Takko Performance Check 2016
Takko met most FWF’s management system requirements to improve working conditions. Takko monitored 93% of its total purchasing volume, which is above the 90% required of brands in 3+ years of membership. Combined with a benchmarking score of 58, this places Takko in the ‘Good’ category.
With a process of consolidation of the supplier base, it is noted that the total FOB volume from suppliers with which Takko enjoys a long-terms business relation exceeding five years has increased slightly to 51%. Takko is an important buyer (leverage above 10%) for suppliers that account for 65% of Takko’s total purchasing volume. While total number of Takko suppliers further decreased during the previous financial year, Takko still has a large number of suppliers at which it has very low leverage (less than 2 %) in the tail of its supply base. Takko is recommended to continue efforts to reduce this group.
FWF compared the quality of Takko audit reports with FWF audits at the same locations in the same period. It was found that generally the reports are of good quality, but often lack specific information regarding living wages (focus is on legal minimum wage) and information regarding excessive overtime is often not in line with the FWF audits. It is recommended to arrange a training of Takko compliance staff by FWF and arrange a process of intervision, with FWF audit supervisor joining some of the Takko audits. Takko is also recommended to arrange for off-site worker interviews as an important source of information prior to on-site audit visits.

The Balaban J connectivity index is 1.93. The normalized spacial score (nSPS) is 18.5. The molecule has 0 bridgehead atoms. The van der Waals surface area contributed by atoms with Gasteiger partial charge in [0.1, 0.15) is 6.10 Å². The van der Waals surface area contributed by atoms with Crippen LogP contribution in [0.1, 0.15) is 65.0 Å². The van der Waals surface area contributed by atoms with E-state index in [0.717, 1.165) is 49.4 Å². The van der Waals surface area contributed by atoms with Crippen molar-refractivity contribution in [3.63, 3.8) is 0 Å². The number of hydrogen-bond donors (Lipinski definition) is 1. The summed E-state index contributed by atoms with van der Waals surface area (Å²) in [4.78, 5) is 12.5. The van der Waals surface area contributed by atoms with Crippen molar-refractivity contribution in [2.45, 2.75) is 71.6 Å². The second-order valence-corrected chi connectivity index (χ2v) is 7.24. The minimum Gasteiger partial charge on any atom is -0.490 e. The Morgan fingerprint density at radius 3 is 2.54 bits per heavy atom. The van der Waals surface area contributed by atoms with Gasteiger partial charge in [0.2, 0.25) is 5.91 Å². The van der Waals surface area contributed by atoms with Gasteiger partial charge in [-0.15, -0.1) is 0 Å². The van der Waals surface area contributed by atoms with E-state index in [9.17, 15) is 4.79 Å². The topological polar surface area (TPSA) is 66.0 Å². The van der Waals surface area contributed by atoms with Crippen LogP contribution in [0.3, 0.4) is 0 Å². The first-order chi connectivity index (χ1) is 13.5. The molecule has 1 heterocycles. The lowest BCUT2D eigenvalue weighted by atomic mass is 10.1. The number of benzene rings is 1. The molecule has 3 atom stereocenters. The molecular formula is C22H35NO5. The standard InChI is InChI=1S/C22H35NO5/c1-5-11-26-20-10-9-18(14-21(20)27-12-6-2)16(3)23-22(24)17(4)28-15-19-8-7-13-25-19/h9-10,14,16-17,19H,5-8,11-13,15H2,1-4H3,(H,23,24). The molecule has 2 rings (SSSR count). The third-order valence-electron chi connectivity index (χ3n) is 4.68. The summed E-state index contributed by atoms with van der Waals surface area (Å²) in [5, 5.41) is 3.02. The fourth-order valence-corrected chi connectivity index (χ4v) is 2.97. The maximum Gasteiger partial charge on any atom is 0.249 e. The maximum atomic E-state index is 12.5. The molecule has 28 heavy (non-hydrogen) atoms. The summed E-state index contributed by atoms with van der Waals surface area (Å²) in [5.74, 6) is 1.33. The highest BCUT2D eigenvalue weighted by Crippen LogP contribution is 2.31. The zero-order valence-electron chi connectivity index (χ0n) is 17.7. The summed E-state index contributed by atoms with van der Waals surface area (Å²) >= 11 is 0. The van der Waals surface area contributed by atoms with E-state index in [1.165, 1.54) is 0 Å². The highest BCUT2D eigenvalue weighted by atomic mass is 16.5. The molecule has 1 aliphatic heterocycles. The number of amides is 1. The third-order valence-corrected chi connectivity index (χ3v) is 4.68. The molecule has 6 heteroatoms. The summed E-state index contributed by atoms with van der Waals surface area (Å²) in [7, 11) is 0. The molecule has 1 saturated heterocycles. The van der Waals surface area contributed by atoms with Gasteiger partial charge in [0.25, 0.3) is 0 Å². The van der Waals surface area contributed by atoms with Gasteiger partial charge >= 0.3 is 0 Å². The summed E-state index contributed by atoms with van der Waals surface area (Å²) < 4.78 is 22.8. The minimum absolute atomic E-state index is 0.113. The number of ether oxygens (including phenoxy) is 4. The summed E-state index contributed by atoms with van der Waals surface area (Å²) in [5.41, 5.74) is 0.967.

Thanks to its local offices in South East Asia, Takko is frequently auditing its suppliers and is able to actively remediate complaints and audit findings. However, in high-risk countries where Takko has no local presence (including Turkey, Pakistan and Myanmar), monitoring and follow-up is less strong.
Generally speaking, the use of agents in sourcing decisions often reduces leverage of the brand to directly address labour conditions. Long term business relations and adequate attention to labour conditions may not always be a determining factor in the sourcing decisions of agents. Takko is mitigating this risk by working very closely with its agents. Agents are only allowed to place orders at a pool of pre-approved suppliers. New suppliers need to be approved first and need to have either a BSCI or Takko audit. Depending on the results of these audits, Takko will approve new suppliers. Local Takko teams are following up on quality or social compliance directly and regularly with the factory, which means it has a good understanding of the production locations and can exercise leverage to work effectively on remediation.
In its monitoring, Takko needs to pay more attention to address excessive overtime and it needs to develop a pricing policy where the company staff knows that their prices are allowing for the payment of at least legal minimum wages in production countries, which means labour costs per product should be known. Finally, it is recommended to involve more suppliers in the WEP programme.Download